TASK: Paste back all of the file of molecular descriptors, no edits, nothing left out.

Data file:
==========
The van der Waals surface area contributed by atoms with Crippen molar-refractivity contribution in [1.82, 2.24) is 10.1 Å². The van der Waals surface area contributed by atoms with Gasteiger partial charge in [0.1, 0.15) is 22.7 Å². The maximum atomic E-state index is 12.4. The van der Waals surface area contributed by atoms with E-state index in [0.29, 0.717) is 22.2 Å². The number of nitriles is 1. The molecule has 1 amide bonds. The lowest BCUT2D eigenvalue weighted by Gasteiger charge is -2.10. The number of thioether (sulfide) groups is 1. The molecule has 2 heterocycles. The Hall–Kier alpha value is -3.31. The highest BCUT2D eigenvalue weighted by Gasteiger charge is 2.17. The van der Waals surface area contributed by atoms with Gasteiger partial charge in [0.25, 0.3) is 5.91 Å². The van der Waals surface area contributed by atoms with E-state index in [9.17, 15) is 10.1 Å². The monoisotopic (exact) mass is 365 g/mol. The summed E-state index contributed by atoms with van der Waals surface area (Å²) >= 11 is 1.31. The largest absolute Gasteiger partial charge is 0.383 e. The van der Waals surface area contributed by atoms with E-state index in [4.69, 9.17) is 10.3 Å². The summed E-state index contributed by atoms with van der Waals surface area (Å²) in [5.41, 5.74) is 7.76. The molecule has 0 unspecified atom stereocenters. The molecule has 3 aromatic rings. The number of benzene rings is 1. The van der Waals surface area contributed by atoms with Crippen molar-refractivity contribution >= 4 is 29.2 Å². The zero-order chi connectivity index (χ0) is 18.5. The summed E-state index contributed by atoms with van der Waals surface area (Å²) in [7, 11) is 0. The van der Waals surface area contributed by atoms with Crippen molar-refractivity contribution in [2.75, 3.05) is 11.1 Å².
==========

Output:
The van der Waals surface area contributed by atoms with Crippen molar-refractivity contribution in [1.82, 2.24) is 10.1 Å². The van der Waals surface area contributed by atoms with Gasteiger partial charge in [0.1, 0.15) is 22.7 Å². The maximum atomic E-state index is 12.4. The van der Waals surface area contributed by atoms with E-state index in [0.29, 0.717) is 22.2 Å². The number of nitriles is 1. The molecule has 1 amide bonds. The lowest BCUT2D eigenvalue weighted by Gasteiger charge is -2.10. The number of thioether (sulfide) groups is 1. The molecule has 2 heterocycles. The Hall–Kier alpha value is -3.31. The highest BCUT2D eigenvalue weighted by Gasteiger charge is 2.17. The van der Waals surface area contributed by atoms with Gasteiger partial charge in [0.25, 0.3) is 5.91 Å². The van der Waals surface area contributed by atoms with E-state index in [9.17, 15) is 10.1 Å². The monoisotopic (exact) mass is 365 g/mol. The summed E-state index contributed by atoms with van der Waals surface area (Å²) >= 11 is 1.31. The largest absolute Gasteiger partial charge is 0.383 e. The van der Waals surface area contributed by atoms with E-state index in [4.69, 9.17) is 10.3 Å². The summed E-state index contributed by atoms with van der Waals surface area (Å²) in [5.41, 5.74) is 7.76. The molecule has 0 unspecified atom stereocenters. The molecule has 3 aromatic rings. The number of benzene rings is 1. The van der Waals surface area contributed by atoms with Crippen molar-refractivity contribution >= 4 is 29.2 Å². The zero-order chi connectivity index (χ0) is 18.5. The summed E-state index contributed by atoms with van der Waals surface area (Å²) in [7, 11) is 0. The van der Waals surface area contributed by atoms with Crippen molar-refractivity contribution in [2.75, 3.05) is 11.1 Å².